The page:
T.H. Breen Professor Emeritus
T.H. Breen (Ph.D., Yale, 1968), William Smith Mason Professor of American History, is an Early American historian interested in the history of political thought, material culture, and cultural anthropology. A Guggenheim fellow, he has held appointments at the Institute for Advanced Study and the National Humanities Center as well as the Pitt Professorship of American History and Institutions at Cambridge University and the Harmsworth Professorship at Oxford University. He has won several awards for distinguished teaching, including one from the Northwestern Alumni Society. His publications include five monographs, among them Tobacco Culture: the Mentality of the Great Tidewater Planters on the Eve of Revolution (recipient of the T. Saloutos Prize) and Imagining the Past: East Hampton Histories (winner of the Historical Preservation Book Prize), as well as portions of the highly successful undergraduate text, America: Past and Present. Breen published Marketplace of Revolution: How Consumer Politics Shaped American Independence, with Oxford University Press, and won the Colonial War Society Prize for the best book in 2004 on the American Revolution.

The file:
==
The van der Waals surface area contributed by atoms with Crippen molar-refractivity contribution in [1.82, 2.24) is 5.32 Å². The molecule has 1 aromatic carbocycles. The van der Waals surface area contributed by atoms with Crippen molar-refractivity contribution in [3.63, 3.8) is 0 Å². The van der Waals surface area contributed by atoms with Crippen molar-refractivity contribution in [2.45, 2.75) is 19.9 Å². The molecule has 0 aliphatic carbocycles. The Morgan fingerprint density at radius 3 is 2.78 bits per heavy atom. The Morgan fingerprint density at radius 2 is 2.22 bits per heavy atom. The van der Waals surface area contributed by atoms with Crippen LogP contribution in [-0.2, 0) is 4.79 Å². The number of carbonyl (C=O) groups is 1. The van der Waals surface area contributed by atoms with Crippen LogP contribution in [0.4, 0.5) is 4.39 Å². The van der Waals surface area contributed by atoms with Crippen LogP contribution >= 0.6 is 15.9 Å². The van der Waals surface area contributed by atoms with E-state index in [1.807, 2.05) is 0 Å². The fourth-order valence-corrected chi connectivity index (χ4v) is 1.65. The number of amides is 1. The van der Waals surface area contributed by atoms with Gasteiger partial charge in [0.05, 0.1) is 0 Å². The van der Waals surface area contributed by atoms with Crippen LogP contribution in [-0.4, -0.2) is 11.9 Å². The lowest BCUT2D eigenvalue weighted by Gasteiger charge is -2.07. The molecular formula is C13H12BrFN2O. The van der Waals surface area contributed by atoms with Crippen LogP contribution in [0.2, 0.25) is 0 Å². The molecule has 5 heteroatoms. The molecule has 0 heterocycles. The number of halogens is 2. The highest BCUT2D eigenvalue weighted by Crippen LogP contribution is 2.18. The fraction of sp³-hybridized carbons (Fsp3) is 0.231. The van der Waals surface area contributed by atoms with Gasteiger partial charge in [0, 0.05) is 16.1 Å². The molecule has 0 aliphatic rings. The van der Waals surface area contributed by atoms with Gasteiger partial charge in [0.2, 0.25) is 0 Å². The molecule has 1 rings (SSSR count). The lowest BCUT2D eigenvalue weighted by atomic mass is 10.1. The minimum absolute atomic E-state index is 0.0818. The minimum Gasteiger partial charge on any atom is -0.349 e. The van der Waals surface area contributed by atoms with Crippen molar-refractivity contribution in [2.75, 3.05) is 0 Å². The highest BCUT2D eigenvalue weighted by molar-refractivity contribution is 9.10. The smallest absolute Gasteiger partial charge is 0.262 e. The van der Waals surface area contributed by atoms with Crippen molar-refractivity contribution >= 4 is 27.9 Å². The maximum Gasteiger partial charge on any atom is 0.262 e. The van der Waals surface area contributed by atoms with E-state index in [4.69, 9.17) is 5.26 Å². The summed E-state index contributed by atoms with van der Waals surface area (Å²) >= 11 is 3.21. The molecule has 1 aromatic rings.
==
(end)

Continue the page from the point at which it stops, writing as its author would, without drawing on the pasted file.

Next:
A recent recipient of an Alexander von Humboldt Award from the German government and a Fellowship from the Max Planck Institute, he has now completed a book entitled American Insurgents -- American Patriots: The Revolution of the People (2010). In 2014 Breen published “George Washington’s Journey: The President Forges a New Nation,” which won the Society of the Cincinnati Award in 2016. In 2014 and 2015 he served as a special consultant for Colonial Williamsburg and held the Rockefeller Fellowship. In 2017 he was appointed the John Kluge Professor of American Law and Governance at the Library of Congress. He is currently working on a book for Harvard Press entitled “An Appeal to Heaven: The American Revolution.” A book of essays in his honor authored by his graduate students will be published by the University of Virginia in July 2017.
Breen is the founding director of the Chabraja Center for Historical Studies and now holds the James Marsh Professorship at-large at the University of Vermont.